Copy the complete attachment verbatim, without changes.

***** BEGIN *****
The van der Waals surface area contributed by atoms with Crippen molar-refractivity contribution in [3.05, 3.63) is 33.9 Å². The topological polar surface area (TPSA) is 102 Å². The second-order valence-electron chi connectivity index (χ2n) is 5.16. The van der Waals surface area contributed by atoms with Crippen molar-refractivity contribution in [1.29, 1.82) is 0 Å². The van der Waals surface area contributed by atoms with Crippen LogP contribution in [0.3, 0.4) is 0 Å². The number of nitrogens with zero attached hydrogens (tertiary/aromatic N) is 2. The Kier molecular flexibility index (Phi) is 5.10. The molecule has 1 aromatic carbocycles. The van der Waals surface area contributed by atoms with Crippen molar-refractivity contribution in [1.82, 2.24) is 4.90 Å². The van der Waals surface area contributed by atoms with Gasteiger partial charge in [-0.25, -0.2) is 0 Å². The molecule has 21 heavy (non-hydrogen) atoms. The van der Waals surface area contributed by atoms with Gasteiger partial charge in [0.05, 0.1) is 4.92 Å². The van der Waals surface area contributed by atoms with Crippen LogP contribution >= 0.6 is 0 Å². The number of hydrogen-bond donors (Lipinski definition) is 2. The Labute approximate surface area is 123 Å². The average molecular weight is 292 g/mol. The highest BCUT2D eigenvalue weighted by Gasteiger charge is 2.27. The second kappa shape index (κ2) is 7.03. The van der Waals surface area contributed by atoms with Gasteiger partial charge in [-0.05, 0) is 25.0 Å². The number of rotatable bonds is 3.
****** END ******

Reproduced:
The van der Waals surface area contributed by atoms with Crippen molar-refractivity contribution in [3.05, 3.63) is 33.9 Å². The topological polar surface area (TPSA) is 102 Å². The second-order valence-electron chi connectivity index (χ2n) is 5.16. The van der Waals surface area contributed by atoms with Crippen molar-refractivity contribution in [1.29, 1.82) is 0 Å². The van der Waals surface area contributed by atoms with Crippen LogP contribution in [0.3, 0.4) is 0 Å². The number of nitrogens with zero attached hydrogens (tertiary/aromatic N) is 2. The Kier molecular flexibility index (Phi) is 5.10. The molecule has 1 aromatic carbocycles. The van der Waals surface area contributed by atoms with Crippen molar-refractivity contribution in [1.82, 2.24) is 4.90 Å². The van der Waals surface area contributed by atoms with Gasteiger partial charge in [-0.25, -0.2) is 0 Å². The molecule has 21 heavy (non-hydrogen) atoms. The van der Waals surface area contributed by atoms with Gasteiger partial charge in [0.05, 0.1) is 4.92 Å². The van der Waals surface area contributed by atoms with Crippen LogP contribution >= 0.6 is 0 Å². The number of hydrogen-bond donors (Lipinski definition) is 2. The Labute approximate surface area is 123 Å². The average molecular weight is 292 g/mol. The highest BCUT2D eigenvalue weighted by Gasteiger charge is 2.27. The second kappa shape index (κ2) is 7.03. The van der Waals surface area contributed by atoms with Gasteiger partial charge in [-0.05, 0) is 25.0 Å². The number of rotatable bonds is 3.